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Abortionist behind shuttered Michigan clinic has long history of trouble with the law

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MUSKOGEN, Michigan, January 4, 2013, (LifeSiteNews.com) - A Michigan abortion clinic run by a troubled abortionist may have been shut down by authorities over the holidays, but the state’s women and unborn babies still have reason to fear after the abortionist was hired to perform abortions at a Detroit facility.

Robert Alexander has moved on from his Women’s Medical Services clinic after it was shuttered the day after Christmas by the Muskogen Fire Marshal. According to a press release from the Muskegon police, officers who went to investigate a broken rear window related to a possible break-in at the facility noted numerous code violations, leading to the closure.

Alexander has since told media that he will likely walk away from the clinic, rather than bring it up to code. However, he has reportedly been hired to perform abortions by Summit Medical Services, a Detroit facility.

Monica Migliorino Miller, the director of Citizens for a Pro-Life Society, said this week that her organization has long kept an eye on Alexander, and that the public should be “concerned” that he is continuing to practice as an abortionist.

“Perhaps no other abortion provider in Michigan has had a more troubled and checkered medical career than Robert Alexander,” said a press release from Miller’s organization. The release said Alexander has been “plagued by violations of law, court convictions, jail sentences, a series of botched abortions and the repeated revocation of his license.”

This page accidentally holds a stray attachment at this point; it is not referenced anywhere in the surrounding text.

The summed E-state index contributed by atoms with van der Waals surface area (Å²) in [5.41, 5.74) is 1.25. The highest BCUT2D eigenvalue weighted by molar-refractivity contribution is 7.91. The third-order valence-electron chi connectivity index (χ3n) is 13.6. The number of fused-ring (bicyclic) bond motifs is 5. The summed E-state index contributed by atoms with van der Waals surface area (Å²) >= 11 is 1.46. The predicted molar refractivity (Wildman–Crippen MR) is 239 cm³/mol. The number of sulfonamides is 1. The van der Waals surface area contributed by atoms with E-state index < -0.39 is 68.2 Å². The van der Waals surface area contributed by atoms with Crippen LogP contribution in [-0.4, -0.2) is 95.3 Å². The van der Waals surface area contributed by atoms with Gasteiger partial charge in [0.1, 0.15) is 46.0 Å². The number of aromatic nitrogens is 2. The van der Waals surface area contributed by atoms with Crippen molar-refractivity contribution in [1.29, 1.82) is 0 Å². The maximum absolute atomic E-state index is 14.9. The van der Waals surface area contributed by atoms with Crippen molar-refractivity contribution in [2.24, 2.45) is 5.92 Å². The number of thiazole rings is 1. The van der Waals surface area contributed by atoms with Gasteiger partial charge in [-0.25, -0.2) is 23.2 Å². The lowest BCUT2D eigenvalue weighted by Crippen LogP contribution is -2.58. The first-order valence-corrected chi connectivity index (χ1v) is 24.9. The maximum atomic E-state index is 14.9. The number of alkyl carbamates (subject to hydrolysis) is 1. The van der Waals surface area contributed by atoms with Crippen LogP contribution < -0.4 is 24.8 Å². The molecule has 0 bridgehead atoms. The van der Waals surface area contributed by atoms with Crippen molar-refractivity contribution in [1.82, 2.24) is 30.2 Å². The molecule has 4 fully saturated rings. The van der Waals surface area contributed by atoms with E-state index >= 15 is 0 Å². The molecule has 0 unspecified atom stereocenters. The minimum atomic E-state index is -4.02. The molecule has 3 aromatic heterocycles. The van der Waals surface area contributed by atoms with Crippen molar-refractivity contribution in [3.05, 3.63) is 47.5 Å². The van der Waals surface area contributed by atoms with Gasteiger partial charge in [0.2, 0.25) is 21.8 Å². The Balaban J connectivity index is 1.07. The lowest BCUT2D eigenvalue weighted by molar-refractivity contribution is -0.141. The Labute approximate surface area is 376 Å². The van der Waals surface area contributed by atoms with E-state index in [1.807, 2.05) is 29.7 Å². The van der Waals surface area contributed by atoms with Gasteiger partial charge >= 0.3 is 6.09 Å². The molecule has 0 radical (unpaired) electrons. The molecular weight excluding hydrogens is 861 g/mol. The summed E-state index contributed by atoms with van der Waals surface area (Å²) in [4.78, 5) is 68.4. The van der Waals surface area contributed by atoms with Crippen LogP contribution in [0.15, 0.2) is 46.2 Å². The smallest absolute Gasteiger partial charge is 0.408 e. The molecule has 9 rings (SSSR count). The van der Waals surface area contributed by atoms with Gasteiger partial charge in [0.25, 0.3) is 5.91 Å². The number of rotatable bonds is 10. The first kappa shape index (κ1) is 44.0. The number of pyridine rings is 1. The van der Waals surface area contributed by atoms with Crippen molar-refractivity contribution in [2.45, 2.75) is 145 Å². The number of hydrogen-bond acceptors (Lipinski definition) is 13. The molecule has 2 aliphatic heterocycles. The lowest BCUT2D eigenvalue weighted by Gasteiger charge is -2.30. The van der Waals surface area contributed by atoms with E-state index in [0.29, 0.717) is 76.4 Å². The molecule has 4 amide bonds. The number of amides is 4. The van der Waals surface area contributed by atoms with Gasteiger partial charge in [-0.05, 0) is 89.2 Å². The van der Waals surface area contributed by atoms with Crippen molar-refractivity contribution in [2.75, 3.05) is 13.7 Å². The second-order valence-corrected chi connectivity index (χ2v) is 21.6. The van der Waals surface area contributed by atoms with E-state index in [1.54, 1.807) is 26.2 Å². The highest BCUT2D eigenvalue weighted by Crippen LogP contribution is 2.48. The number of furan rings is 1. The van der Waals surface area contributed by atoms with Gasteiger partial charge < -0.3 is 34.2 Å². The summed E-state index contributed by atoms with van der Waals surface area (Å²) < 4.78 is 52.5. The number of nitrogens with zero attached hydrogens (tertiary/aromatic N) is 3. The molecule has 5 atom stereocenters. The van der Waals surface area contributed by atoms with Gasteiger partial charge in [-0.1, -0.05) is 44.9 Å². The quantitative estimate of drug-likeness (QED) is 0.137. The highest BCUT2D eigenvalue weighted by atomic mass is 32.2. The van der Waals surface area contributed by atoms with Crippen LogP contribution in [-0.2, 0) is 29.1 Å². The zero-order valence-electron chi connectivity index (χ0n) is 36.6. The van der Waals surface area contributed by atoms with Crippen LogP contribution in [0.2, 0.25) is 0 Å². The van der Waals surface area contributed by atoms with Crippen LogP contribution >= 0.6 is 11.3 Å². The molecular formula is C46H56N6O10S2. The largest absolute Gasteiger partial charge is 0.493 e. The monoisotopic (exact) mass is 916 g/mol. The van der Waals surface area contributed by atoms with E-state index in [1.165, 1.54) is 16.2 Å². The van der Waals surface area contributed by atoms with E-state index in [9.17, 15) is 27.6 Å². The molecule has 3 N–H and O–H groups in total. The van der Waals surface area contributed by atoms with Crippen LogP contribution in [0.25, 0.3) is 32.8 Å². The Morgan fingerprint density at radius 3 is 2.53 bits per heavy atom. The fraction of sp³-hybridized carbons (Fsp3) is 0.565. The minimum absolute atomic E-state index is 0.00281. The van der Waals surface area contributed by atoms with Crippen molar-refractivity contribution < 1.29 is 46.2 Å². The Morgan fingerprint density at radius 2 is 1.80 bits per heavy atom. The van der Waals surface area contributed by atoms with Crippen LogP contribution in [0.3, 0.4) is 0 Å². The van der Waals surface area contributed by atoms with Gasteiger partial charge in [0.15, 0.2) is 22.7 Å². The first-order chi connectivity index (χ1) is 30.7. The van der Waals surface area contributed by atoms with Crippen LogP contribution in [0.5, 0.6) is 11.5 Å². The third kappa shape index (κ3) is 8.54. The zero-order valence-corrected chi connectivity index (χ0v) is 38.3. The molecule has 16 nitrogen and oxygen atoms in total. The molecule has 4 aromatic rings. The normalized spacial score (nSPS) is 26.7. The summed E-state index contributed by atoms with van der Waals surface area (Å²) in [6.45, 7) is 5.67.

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Most notably, Alexander served time in prison in the late 1980s after he was convicted on 12 of 15 counts brought against him related to the illegal distribution of controlled substances.

Alexander committed the drug violations while working at a “weight loss” clinic (actually a facility set up for the sole purpose of distributing drugs) where he wrote prescriptions for controlled substances that were then sold to drug dealers and addicts.

The abortionist was sentenced to several concurrent four-year prison terms, as well as a $25,000 fine.

These violations resulted in the revocation of Alexander’s license. Alexander subsequently petitioned to have his license reinstated, but was denied based upon evidence that he suffers from bipolar disorder and the fact that he “has failed to submit proof that he has learned from this experience.” However, he was finally successful in regaining his license on a “limited” status in 1996 after a local doctor agreed to take him under his wing. 

A Wayne County case filed in July 1993 (Docket No. C-255) stated that Alexander used inappropriate instruments during an abortion procedure, causing perforation of his client’s uterus. The complaint indicated that Elizabeth A, the woman who sought the abortion, was seven weeks pregnant, but Alexander had miscalculated that the unborn child was 16 to 17 weeks gestational age.

This abortion took place at the same Summit clinic that has now hired Alexander.

A lengthy complaint filed against Alexander in 2002 (File no. 02-682-NH) stated that after suffering an abortion procedure carried out by Alexander, the defendant required “total abdominal hysterectomy and resection of her cecum and proximal ileum.”

More recently, a June 2009 case filed by a Grand Rapids OB/GYN argued that Alexander performed an incomplete abortion on a patient whose pregnancy was at 26 weeks gestation.  Michigan law does not permit for abortions beyond 24 weeks except in cases involving health of the mother.